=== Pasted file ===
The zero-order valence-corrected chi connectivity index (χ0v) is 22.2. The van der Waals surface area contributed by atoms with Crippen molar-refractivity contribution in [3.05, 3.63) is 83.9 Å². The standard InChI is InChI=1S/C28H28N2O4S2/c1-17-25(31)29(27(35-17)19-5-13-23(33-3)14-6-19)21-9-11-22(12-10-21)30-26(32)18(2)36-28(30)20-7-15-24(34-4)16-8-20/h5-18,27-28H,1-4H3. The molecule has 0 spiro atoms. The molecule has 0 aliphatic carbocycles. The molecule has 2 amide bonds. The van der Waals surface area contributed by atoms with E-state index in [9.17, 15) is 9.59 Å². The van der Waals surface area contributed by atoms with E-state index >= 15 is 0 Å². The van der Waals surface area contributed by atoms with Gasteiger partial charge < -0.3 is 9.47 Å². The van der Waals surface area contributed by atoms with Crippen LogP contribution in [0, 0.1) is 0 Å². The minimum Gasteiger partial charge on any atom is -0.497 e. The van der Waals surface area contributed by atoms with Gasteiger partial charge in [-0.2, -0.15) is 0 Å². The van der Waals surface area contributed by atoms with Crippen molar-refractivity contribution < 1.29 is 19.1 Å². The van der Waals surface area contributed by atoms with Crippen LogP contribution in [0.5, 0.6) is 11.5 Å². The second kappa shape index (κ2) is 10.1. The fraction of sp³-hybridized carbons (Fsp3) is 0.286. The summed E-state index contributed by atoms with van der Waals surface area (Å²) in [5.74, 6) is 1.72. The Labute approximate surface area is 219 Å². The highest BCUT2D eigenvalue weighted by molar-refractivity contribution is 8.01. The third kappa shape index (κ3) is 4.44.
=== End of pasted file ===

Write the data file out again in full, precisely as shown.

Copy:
The zero-order valence-corrected chi connectivity index (χ0v) is 22.2. The van der Waals surface area contributed by atoms with Crippen molar-refractivity contribution in [3.05, 3.63) is 83.9 Å². The standard InChI is InChI=1S/C28H28N2O4S2/c1-17-25(31)29(27(35-17)19-5-13-23(33-3)14-6-19)21-9-11-22(12-10-21)30-26(32)18(2)36-28(30)20-7-15-24(34-4)16-8-20/h5-18,27-28H,1-4H3. The molecule has 0 spiro atoms. The molecule has 0 aliphatic carbocycles. The molecule has 2 amide bonds. The van der Waals surface area contributed by atoms with E-state index in [9.17, 15) is 9.59 Å². The van der Waals surface area contributed by atoms with E-state index >= 15 is 0 Å². The van der Waals surface area contributed by atoms with Gasteiger partial charge < -0.3 is 9.47 Å². The van der Waals surface area contributed by atoms with Crippen LogP contribution in [0, 0.1) is 0 Å². The minimum Gasteiger partial charge on any atom is -0.497 e. The van der Waals surface area contributed by atoms with Gasteiger partial charge in [-0.2, -0.15) is 0 Å². The van der Waals surface area contributed by atoms with Crippen molar-refractivity contribution < 1.29 is 19.1 Å². The van der Waals surface area contributed by atoms with Crippen LogP contribution in [0.5, 0.6) is 11.5 Å². The second kappa shape index (κ2) is 10.1. The fraction of sp³-hybridized carbons (Fsp3) is 0.286. The summed E-state index contributed by atoms with van der Waals surface area (Å²) in [5.74, 6) is 1.72. The Labute approximate surface area is 219 Å². The highest BCUT2D eigenvalue weighted by molar-refractivity contribution is 8.01. The third kappa shape index (κ3) is 4.44.